provides a variety of services to kinship caregivers within
the agency and the community. Some of the services include
support groups, respite care, youth programs, and information
on permanency options. Contact: Karen Hinton, Project
Leader, at (248) 443-0300 or firstname.lastname@example.org.
Available in Wayne County:
Law Center of the Wayne County Neighborhood Legal Services,
has a Caregivers Program which provides legal assistance to
caregivers, including grandparent and other relative caregivers,
60 years and older. The Program provides legal services,
information, and referrals for guardianships and medical assistance.
Legal services are provided to grandparent caregivers, regardless
of age, who reside in Redford and Canton. The program also
provides elder abuse education. Contact: Linda White, Office
Manager, at (313) 937-8291 or email@example.com.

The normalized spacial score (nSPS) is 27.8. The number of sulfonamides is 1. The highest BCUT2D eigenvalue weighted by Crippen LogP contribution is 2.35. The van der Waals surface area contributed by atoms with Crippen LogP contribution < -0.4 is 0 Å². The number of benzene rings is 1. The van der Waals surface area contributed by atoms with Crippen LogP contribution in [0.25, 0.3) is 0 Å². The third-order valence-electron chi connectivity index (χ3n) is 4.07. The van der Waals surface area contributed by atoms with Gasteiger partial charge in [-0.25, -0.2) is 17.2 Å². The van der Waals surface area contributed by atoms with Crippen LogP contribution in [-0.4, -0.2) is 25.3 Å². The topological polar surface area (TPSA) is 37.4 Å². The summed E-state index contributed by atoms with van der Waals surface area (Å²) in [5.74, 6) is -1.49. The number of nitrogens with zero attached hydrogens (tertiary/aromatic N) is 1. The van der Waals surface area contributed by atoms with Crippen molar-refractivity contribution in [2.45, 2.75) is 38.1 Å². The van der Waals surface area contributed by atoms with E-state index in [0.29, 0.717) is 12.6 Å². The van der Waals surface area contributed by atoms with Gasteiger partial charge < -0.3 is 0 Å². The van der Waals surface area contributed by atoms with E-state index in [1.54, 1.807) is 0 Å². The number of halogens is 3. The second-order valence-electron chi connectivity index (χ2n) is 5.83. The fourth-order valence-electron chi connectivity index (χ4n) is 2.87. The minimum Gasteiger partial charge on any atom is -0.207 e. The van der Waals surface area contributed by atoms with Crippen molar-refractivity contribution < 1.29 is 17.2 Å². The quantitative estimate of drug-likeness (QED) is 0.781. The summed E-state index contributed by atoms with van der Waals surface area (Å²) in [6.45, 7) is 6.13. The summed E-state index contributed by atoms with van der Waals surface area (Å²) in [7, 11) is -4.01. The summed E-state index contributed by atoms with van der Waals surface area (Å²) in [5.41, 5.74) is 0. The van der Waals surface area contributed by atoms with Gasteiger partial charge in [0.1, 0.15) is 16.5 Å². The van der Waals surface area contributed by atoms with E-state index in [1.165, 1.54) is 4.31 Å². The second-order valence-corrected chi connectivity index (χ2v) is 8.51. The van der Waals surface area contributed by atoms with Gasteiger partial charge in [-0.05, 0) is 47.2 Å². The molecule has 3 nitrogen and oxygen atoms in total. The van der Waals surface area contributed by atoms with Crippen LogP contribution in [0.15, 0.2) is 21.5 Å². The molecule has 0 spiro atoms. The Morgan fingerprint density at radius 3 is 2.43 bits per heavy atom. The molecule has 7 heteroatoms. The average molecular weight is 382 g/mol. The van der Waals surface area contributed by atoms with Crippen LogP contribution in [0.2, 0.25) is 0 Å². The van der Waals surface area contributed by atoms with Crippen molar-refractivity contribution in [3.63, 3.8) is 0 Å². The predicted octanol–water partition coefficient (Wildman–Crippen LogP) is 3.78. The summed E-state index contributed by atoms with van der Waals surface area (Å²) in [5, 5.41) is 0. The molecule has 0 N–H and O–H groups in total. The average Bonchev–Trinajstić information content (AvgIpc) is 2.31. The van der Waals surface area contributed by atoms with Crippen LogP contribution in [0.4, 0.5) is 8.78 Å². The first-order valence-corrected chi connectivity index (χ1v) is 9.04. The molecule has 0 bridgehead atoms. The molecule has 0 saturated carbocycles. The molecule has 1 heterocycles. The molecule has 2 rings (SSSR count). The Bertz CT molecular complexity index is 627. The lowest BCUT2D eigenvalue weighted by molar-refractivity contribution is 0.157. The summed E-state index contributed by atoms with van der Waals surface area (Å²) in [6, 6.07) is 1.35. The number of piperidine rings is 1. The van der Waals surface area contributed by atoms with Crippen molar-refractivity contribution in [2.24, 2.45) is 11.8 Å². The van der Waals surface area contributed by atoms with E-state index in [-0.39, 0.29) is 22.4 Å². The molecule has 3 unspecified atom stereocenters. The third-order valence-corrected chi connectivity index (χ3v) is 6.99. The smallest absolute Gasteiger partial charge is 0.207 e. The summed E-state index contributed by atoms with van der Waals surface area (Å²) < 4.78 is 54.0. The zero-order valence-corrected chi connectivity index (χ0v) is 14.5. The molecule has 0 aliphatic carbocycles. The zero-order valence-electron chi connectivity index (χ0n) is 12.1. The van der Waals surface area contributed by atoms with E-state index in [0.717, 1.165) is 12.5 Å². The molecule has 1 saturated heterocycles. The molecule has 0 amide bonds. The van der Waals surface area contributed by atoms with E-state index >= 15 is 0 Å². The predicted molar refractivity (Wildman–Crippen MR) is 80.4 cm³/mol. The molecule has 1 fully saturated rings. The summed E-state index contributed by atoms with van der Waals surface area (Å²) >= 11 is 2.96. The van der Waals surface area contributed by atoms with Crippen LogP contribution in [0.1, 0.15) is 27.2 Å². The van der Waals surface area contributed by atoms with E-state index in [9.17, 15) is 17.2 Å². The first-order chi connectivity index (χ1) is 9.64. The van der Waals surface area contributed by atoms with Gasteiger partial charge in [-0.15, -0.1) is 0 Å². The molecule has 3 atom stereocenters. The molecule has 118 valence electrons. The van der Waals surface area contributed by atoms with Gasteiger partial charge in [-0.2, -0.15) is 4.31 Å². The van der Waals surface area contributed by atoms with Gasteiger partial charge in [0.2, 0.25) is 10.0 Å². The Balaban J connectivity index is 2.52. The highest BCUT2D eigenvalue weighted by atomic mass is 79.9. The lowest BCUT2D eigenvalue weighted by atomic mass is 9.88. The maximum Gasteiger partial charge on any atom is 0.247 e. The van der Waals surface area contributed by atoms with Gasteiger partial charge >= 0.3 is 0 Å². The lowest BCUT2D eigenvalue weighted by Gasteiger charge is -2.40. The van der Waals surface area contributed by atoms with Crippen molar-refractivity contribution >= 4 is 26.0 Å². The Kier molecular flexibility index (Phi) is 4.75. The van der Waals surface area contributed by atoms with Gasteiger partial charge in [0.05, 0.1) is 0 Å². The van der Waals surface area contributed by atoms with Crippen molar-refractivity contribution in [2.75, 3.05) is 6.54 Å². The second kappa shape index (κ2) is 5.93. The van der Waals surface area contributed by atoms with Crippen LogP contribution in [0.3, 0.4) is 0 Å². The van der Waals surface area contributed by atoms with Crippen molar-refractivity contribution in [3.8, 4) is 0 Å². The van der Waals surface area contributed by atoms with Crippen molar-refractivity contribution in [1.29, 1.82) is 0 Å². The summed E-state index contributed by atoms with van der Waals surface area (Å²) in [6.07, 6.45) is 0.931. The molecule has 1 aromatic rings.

Grandparent Support Program: The Grandparent Support Program
of the Adult Well-Being Services offers comprehensive supports
and services for grandparents and other relatives over age
50 caring for related children. Supports and services
include six to eight weeks of information sessions and an
education series. Once the education series is completed,
participants are invited to attend monthly support meetings.
Monthly family group meetings for kinship caregivers and the
children they are caring for and a “teenage granddaughters”
meeting are also offered. Social workers are also available
to provide case management services, and substance abuse and
parenting information is available. In-home respite care and
mental health services for caregivers are also available.
Activities for the children are provided, including tutoring
and outings to local events and exhibits. Respite care services
are limited to Detroit, Hamtramck and Highland Park, but other
services may be available to caregivers in other parts of
Southeast Michigan (call to determine eligibility). Contact:
Erroll Young, Social Worker, at (313) 825-2500 or firstname.lastname@example.org
County Support Program: The Second Time Around Program,
provided through the Michigan State University Extension,
is a support program for grandparents raising grandchildren.
Grandparents are invited to participate in an eight-week,
curriculum-based information series. After completing